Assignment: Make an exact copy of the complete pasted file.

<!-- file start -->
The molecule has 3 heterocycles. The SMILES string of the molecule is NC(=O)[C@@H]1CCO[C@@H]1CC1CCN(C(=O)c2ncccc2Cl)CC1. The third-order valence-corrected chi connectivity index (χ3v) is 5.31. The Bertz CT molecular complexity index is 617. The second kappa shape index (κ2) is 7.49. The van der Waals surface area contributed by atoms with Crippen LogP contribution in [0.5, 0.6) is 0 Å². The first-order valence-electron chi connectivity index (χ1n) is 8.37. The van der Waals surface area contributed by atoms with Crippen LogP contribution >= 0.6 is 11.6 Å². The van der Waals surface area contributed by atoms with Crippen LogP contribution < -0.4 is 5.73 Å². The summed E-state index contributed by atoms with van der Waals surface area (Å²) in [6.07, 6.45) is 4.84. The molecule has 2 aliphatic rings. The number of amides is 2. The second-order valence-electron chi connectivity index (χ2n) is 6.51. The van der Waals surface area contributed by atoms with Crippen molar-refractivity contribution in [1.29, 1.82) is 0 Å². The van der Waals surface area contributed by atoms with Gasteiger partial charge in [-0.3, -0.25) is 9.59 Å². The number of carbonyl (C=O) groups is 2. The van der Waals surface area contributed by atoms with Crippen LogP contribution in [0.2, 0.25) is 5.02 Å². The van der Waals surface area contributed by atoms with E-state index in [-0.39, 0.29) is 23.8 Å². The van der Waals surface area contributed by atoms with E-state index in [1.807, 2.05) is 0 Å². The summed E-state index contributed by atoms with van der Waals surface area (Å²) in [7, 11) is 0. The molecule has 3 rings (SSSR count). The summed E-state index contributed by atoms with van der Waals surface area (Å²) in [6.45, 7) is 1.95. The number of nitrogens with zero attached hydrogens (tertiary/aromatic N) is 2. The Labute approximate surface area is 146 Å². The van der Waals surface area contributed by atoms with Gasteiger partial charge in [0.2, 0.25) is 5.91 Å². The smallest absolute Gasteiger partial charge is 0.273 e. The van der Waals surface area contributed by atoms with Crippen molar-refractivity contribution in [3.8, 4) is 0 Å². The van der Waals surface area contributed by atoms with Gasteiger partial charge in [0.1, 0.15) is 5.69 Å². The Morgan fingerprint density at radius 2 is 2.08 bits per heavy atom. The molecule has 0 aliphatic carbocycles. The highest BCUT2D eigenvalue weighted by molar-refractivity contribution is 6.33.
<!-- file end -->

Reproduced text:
The molecule has 3 heterocycles. The SMILES string of the molecule is NC(=O)[C@@H]1CCO[C@@H]1CC1CCN(C(=O)c2ncccc2Cl)CC1. The third-order valence-corrected chi connectivity index (χ3v) is 5.31. The Bertz CT molecular complexity index is 617. The second kappa shape index (κ2) is 7.49. The van der Waals surface area contributed by atoms with Crippen LogP contribution in [0.5, 0.6) is 0 Å². The first-order valence-electron chi connectivity index (χ1n) is 8.37. The van der Waals surface area contributed by atoms with Crippen LogP contribution >= 0.6 is 11.6 Å². The van der Waals surface area contributed by atoms with Crippen LogP contribution < -0.4 is 5.73 Å². The summed E-state index contributed by atoms with van der Waals surface area (Å²) in [6.07, 6.45) is 4.84. The molecule has 2 aliphatic rings. The number of amides is 2. The second-order valence-electron chi connectivity index (χ2n) is 6.51. The van der Waals surface area contributed by atoms with Crippen molar-refractivity contribution in [1.29, 1.82) is 0 Å². The van der Waals surface area contributed by atoms with Gasteiger partial charge in [-0.3, -0.25) is 9.59 Å². The number of carbonyl (C=O) groups is 2. The van der Waals surface area contributed by atoms with Crippen LogP contribution in [0.2, 0.25) is 5.02 Å². The van der Waals surface area contributed by atoms with E-state index in [-0.39, 0.29) is 23.8 Å². The van der Waals surface area contributed by atoms with E-state index in [1.807, 2.05) is 0 Å². The summed E-state index contributed by atoms with van der Waals surface area (Å²) in [7, 11) is 0. The molecule has 3 rings (SSSR count). The summed E-state index contributed by atoms with van der Waals surface area (Å²) in [6.45, 7) is 1.95. The number of nitrogens with zero attached hydrogens (tertiary/aromatic N) is 2. The Labute approximate surface area is 146 Å². The van der Waals surface area contributed by atoms with Gasteiger partial charge in [0.2, 0.25) is 5.91 Å². The smallest absolute Gasteiger partial charge is 0.273 e. The van der Waals surface area contributed by atoms with Crippen molar-refractivity contribution in [3.8, 4) is 0 Å². The van der Waals surface area contributed by atoms with Gasteiger partial charge in [0.1, 0.15) is 5.69 Å². The Morgan fingerprint density at radius 2 is 2.08 bits per heavy atom. The molecule has 0 aliphatic carbocycles. The highest BCUT2D eigenvalue weighted by molar-refractivity contribution is 6.33.